Published in The Sun-Herald on June 25, 2016
Former Home and Away star Tessa James was just 23 when she was diagnosed with cancer.
For a health-oriented young person with a love of exercise and nourishing food, nobody expected that Ms James would fall ill.
Suddenly, the things she most valued – her health and fitness – were under threat.
“Being unwell is a very debilitating thing and I don’t think that unless you’ve gone through that you realise how debilitating it really is,” she said. “You take for granted getting up in the morning and going for a run.”
Two years earlier, Ms James’ father, Steve, was diagnosed with non-Hodgkin lymphoma – which is incurable.
He was still undergoing treatment when Ms James received her own diagnosis of Hodgkin lymphoma, a cancer of the blood, in 2014.
This came as an added blow in an already devastating time.
“I think with something like cancer, it’s the shock,” she said. “For every individual coming up against something like that, it’s always going to be different for each person.”
Ms James dealt with myriad emotions following her diagnosis, but she knew she had to use all her strength to fight it.
“For me, it was a process. The plan of attack was to survive, and whatever that entailed, I was willing to do,” she said.
She endured 12 rounds of chemotherapy over six months, and in early 2015, Ms James was told that she was in remission.
“It was amazing,” she said. “That’s what you want. That feeling, it was huge relief and it was exciting that I was able to start a new chapter of my life and move on.”
Ms James has always been a runner, and this year she is representing the Westpac Foundation in the Sun-Herald City2Surf 14km run.
“I really love just getting up and going for a run,” she said. “If that’s all I’m able to do for that day, that’s something I’m really proud of.”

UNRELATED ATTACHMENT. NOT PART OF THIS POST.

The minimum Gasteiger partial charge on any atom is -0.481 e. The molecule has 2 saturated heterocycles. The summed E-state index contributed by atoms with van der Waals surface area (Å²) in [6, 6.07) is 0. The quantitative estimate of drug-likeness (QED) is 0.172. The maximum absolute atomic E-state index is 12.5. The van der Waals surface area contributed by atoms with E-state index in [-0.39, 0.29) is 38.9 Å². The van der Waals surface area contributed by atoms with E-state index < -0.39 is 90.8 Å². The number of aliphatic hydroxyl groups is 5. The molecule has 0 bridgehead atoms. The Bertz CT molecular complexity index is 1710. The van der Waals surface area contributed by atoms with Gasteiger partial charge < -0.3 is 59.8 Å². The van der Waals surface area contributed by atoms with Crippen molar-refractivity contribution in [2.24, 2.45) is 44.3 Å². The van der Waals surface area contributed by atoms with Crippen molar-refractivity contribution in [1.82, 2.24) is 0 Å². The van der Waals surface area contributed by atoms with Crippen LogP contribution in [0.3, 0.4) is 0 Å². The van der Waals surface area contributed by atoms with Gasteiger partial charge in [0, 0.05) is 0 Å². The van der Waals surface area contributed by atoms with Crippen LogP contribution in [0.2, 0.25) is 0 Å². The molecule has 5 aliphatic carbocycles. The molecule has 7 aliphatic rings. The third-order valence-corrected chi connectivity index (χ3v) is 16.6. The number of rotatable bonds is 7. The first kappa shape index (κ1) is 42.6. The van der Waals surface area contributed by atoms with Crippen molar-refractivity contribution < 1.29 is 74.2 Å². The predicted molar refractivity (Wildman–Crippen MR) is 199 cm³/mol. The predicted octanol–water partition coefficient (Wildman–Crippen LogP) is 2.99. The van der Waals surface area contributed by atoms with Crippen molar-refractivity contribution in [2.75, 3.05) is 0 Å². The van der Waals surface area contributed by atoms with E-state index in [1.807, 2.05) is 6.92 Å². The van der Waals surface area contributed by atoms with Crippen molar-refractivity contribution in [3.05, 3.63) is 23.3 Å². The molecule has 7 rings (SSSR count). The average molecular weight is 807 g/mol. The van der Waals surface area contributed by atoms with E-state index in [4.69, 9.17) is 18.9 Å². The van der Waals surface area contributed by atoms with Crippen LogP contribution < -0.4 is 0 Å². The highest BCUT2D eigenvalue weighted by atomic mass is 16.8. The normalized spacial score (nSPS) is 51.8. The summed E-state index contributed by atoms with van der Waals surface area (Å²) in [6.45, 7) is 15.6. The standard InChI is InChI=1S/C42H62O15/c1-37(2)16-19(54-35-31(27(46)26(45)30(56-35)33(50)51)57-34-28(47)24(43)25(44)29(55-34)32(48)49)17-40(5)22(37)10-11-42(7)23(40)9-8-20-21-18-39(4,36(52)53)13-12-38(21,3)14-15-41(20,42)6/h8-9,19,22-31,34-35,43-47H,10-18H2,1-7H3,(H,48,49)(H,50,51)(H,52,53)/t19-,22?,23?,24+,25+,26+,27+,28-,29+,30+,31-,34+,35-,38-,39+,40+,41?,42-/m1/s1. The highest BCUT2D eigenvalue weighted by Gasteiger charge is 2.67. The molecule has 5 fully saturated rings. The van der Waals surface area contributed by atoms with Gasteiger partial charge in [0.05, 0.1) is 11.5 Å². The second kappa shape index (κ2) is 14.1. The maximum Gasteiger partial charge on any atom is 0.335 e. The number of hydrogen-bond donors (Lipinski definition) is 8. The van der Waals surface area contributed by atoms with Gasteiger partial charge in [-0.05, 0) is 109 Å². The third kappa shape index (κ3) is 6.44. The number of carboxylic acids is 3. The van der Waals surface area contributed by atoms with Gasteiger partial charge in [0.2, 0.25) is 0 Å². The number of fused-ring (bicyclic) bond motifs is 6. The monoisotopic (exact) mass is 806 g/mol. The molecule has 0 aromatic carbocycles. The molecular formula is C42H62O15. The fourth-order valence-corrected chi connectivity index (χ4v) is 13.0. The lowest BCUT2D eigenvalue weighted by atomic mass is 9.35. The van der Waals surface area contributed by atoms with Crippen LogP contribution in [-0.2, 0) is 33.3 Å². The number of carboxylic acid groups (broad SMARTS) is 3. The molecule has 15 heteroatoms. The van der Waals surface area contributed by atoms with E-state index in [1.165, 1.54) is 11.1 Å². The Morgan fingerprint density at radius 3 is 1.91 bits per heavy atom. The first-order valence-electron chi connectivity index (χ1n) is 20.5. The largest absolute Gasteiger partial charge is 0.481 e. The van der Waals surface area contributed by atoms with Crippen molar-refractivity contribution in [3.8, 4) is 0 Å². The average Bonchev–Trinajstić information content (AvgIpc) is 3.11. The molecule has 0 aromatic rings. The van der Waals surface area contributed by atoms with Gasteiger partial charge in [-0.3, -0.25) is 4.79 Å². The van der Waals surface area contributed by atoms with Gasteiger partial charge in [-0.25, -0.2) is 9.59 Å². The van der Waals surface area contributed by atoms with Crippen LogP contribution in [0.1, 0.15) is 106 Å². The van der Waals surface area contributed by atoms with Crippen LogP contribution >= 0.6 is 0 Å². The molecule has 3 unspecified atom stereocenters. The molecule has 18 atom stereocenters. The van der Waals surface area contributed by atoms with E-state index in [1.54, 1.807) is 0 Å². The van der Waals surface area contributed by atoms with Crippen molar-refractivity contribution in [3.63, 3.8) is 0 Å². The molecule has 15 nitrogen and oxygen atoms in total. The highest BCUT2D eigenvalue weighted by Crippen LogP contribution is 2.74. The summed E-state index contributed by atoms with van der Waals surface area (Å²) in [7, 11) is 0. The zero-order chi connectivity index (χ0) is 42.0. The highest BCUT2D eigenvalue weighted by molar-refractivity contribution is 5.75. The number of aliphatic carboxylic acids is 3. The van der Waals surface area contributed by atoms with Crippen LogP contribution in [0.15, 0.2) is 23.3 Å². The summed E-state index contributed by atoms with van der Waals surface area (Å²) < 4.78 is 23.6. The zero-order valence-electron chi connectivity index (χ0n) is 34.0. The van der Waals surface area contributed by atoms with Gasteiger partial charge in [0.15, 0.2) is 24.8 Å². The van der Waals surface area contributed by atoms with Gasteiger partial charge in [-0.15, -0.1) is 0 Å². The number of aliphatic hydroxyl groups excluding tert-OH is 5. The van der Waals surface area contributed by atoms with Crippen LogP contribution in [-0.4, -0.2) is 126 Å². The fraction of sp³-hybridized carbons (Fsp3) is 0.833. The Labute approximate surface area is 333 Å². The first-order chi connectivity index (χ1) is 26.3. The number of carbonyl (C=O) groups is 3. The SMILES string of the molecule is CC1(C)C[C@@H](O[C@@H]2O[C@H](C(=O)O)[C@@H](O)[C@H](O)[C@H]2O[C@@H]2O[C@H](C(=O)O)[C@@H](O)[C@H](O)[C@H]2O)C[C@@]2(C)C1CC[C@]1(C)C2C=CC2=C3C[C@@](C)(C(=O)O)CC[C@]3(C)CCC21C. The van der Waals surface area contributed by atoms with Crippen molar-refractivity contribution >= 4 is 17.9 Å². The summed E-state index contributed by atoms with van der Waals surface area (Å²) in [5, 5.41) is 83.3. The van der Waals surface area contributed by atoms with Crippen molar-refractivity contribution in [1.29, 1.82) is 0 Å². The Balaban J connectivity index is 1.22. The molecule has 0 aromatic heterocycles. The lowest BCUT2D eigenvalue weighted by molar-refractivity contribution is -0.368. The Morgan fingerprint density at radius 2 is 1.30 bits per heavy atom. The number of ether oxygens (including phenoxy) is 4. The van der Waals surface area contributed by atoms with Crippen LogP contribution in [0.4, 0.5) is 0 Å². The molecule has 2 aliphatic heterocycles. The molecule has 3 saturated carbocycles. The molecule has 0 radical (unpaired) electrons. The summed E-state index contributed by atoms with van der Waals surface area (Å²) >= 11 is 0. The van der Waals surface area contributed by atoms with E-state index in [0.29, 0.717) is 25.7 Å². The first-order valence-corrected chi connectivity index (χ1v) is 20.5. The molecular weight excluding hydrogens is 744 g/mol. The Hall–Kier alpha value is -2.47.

A resident of Sydney’s northern beaches, James says that she has been focused on training and preparation in the lead up to the event.
“There’s a similar run from Dee Why to Newport,” she said. “It’s a similar distance. In general, I usually run about 8-to-10 kms. I also stretch a lot, which I think is really important as a runner, and do a lot of pilates and yoga as a contrast.”
She says that she’s also ‘roped in’ her father to join City2Surf.
“Health and fitness is a huge part of my life and I think it’s really important to encourage that in men and women,” she said. “It’s something that I feel really strongly about.”
James’ cancer journey has led her to realise the importance of her body and be grateful for health and life.
“The main thing that I learnt, what I live by, is just be kind to yourself,” she said. “That’s not just for people going through cancer, but for everybody. If you look after your body and mind, then you’re the best version of yourself.”
The Sun-Herald City2Surf will be held in Sydney on August 14, 2016.
Register online at: www.city2surf.com.au